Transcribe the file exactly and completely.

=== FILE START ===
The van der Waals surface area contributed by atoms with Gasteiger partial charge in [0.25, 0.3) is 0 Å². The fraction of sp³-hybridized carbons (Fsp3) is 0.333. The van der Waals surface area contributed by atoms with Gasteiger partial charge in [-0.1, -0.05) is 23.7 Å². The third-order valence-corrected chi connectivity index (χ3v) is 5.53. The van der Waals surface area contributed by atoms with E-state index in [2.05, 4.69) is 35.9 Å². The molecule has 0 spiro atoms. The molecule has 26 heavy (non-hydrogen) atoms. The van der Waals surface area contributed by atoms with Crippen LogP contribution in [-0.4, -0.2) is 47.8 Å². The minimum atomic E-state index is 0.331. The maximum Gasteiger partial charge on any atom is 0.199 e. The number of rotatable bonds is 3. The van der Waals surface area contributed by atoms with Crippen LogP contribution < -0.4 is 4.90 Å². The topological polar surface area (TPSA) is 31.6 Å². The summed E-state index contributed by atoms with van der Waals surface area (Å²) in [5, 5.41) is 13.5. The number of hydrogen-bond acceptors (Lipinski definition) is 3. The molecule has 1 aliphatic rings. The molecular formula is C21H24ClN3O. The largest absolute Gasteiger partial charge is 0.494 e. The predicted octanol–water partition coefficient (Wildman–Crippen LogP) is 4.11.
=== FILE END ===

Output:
The van der Waals surface area contributed by atoms with Gasteiger partial charge in [0.25, 0.3) is 0 Å². The fraction of sp³-hybridized carbons (Fsp3) is 0.333. The van der Waals surface area contributed by atoms with Gasteiger partial charge in [-0.1, -0.05) is 23.7 Å². The third-order valence-corrected chi connectivity index (χ3v) is 5.53. The van der Waals surface area contributed by atoms with E-state index in [2.05, 4.69) is 35.9 Å². The molecule has 0 spiro atoms. The molecule has 26 heavy (non-hydrogen) atoms. The van der Waals surface area contributed by atoms with Crippen LogP contribution in [-0.4, -0.2) is 47.8 Å². The minimum atomic E-state index is 0.331. The maximum Gasteiger partial charge on any atom is 0.199 e. The number of rotatable bonds is 3. The van der Waals surface area contributed by atoms with Crippen LogP contribution < -0.4 is 4.90 Å². The topological polar surface area (TPSA) is 31.6 Å². The summed E-state index contributed by atoms with van der Waals surface area (Å²) in [5, 5.41) is 13.5. The number of hydrogen-bond acceptors (Lipinski definition) is 3. The molecule has 1 aliphatic rings. The molecular formula is C21H24ClN3O. The largest absolute Gasteiger partial charge is 0.494 e. The predicted octanol–water partition coefficient (Wildman–Crippen LogP) is 4.11.